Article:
The plastic over one of the raised beds where I planted the garlic (erected to stop the chickens digging them up) has had the added bonus of keeping the parsley frost free and still productive. I still have no idea what I'm going to use the parsley for (does one garnish baked beans on toast in one's house?), but it seems to be indestructible and non-invasive; both good qualities in my neglected veg patch.
Not very exciting picture of parsley
(are you bored yet?)
I've been sorting my seeds out for the next season and had theis year's delivery of heritage seeds from the HDRA (now known publicly as Garden Organic) seed collection. As always, I have far too many seeds, and lots of seeds for things that we probably wont eat even if we successfully grew it, but I've stuffed them into the box, in order of month of planting. It's all very organised with little cardboard separators between the months. Peppers and chillis and tomatos first (Jan-Feb). Then 20,000 packets of seeds for Mar-Apr. Then absolutely nothing until September (one seed pack in that section).
I read somewhere that this date thing was a really good way of organising your planting.
On Friday ds2 mentioned something about electronics and whereas I would usually have made excuses - or pointed him in the direction of dh - I patiently went in the loft and got out an electronics set that I'd got secondhand years ago (probably when he was a toddler!). Ds1 had never wanted to use it (hence why it was collecting dust in the loft), but ds2 spent over an hour making circuits to create 'bird sounds' (we seem to be having a bird theme going here) and then fiddling around making alterations. I was clueless, but both the boys seemed to know alot more than me! When ds2 started telling me what a transistor did, I started glazing over (as I would if dh did the same), but I have to admit I was impressed.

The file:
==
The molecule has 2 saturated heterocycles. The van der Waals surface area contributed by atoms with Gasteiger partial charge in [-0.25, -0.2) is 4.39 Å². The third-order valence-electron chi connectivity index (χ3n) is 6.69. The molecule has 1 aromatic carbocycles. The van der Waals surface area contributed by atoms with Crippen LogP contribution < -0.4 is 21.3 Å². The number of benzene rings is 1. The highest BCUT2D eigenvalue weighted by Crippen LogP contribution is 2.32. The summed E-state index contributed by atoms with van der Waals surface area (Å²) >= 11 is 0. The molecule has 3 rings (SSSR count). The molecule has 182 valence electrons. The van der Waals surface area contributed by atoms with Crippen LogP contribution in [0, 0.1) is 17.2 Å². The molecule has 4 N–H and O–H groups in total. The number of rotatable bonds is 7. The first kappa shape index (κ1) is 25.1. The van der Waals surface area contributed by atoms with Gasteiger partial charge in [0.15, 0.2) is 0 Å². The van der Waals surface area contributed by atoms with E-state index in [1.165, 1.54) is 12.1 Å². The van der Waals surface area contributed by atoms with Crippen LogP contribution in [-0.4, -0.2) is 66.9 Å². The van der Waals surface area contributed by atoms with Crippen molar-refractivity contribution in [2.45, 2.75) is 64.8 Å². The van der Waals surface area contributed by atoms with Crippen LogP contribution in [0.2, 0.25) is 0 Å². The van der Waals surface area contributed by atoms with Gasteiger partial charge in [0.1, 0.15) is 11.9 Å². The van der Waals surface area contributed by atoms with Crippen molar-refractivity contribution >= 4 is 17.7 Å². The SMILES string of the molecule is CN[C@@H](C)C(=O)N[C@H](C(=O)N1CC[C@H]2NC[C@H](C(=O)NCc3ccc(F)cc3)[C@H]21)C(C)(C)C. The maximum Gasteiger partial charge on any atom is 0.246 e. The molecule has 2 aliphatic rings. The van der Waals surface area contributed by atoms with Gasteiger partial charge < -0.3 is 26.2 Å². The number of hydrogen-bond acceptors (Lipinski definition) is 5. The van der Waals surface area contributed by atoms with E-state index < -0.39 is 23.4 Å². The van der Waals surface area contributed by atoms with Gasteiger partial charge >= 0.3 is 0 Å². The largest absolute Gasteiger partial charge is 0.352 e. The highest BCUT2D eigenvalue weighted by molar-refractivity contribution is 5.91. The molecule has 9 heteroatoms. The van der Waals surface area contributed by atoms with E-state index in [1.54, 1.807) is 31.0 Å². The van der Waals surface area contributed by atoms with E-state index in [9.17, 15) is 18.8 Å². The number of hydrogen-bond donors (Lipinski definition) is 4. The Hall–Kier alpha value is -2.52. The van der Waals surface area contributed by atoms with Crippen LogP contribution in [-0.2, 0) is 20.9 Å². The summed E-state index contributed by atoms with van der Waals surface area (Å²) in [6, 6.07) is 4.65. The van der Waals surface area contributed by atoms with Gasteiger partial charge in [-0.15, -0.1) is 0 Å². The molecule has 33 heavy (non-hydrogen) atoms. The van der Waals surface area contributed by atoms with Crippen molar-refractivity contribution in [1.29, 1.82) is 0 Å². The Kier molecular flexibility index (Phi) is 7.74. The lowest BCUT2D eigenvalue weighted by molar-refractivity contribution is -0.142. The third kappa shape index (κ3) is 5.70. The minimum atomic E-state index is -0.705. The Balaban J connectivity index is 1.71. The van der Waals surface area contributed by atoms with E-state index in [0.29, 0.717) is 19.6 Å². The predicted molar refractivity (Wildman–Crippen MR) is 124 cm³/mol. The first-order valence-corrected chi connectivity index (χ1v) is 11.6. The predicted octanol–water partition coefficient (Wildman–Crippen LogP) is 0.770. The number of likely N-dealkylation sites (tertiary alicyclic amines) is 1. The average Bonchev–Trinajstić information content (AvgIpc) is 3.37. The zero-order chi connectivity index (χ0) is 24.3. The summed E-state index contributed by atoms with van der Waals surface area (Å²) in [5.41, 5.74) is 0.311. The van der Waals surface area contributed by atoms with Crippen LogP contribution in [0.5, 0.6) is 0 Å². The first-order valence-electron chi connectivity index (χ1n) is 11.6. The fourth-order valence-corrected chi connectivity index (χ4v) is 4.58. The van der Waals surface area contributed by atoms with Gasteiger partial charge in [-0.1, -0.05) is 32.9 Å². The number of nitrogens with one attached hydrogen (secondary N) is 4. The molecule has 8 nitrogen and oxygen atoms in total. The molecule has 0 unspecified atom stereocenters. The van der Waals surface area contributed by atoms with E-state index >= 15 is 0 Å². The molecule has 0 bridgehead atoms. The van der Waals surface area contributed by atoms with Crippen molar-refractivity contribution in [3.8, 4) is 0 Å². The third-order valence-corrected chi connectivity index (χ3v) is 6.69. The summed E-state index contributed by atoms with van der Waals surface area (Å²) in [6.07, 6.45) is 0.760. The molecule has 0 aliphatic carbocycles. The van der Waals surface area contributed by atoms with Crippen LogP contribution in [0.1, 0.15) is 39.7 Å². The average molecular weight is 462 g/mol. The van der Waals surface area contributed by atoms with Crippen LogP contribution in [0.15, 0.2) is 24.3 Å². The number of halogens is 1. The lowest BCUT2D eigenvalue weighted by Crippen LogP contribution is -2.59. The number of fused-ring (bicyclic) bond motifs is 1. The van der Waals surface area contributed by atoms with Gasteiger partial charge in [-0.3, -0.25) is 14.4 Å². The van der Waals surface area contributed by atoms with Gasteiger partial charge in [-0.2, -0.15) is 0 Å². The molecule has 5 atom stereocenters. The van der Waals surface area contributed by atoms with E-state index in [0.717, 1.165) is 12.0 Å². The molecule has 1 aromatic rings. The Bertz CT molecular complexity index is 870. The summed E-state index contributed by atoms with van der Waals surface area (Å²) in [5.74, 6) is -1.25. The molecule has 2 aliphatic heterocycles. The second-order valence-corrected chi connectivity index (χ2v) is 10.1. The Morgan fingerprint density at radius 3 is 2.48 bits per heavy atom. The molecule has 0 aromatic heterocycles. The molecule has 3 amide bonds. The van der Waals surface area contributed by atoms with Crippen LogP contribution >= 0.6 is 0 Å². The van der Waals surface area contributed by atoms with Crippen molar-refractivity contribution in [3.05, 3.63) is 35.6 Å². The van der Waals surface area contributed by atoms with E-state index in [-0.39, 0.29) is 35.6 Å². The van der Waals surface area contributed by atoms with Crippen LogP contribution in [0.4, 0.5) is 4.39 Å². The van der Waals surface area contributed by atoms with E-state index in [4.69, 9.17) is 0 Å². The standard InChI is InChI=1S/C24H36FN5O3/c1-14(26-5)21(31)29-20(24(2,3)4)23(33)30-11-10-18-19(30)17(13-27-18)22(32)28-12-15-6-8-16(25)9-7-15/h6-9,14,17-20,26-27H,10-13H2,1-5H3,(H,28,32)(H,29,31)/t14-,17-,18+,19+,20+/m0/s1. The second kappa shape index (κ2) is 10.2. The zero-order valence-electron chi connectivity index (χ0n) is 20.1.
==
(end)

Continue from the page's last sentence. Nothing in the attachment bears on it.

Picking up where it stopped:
And no, I can't remember what a transistor does. If it could clear up dog poo, sort out the odd-sock drawer or even cook Italian Kale then I might show more interest. I don't need to know what a transistor does to be grateful that an electronic gadget is working. And I don't suppose a florist needs to know the ins and outs of photosynthesis to do their job...
Well either the volcanic mountain of craft materials has finally erupted, or the home-educating Gremlins have been doing some tidying up...
I really shouldn't feed them after 5pm
So...I finish on a photo of dd1 riding her bike (shortly after this was taken she got distracted by looking at the postman coming the other way, tipped to one side and fell off). Funny how I always take photos just before my children damage themselves in some way. Some might say it's inattentive parenting. I prefer to call it sequencial fate. Camera + child = nice photo + minor accident.
Essential clothing for a bike ride in below-freezing weather:
woolly hat, jumper, coat and - oh yes - shorts!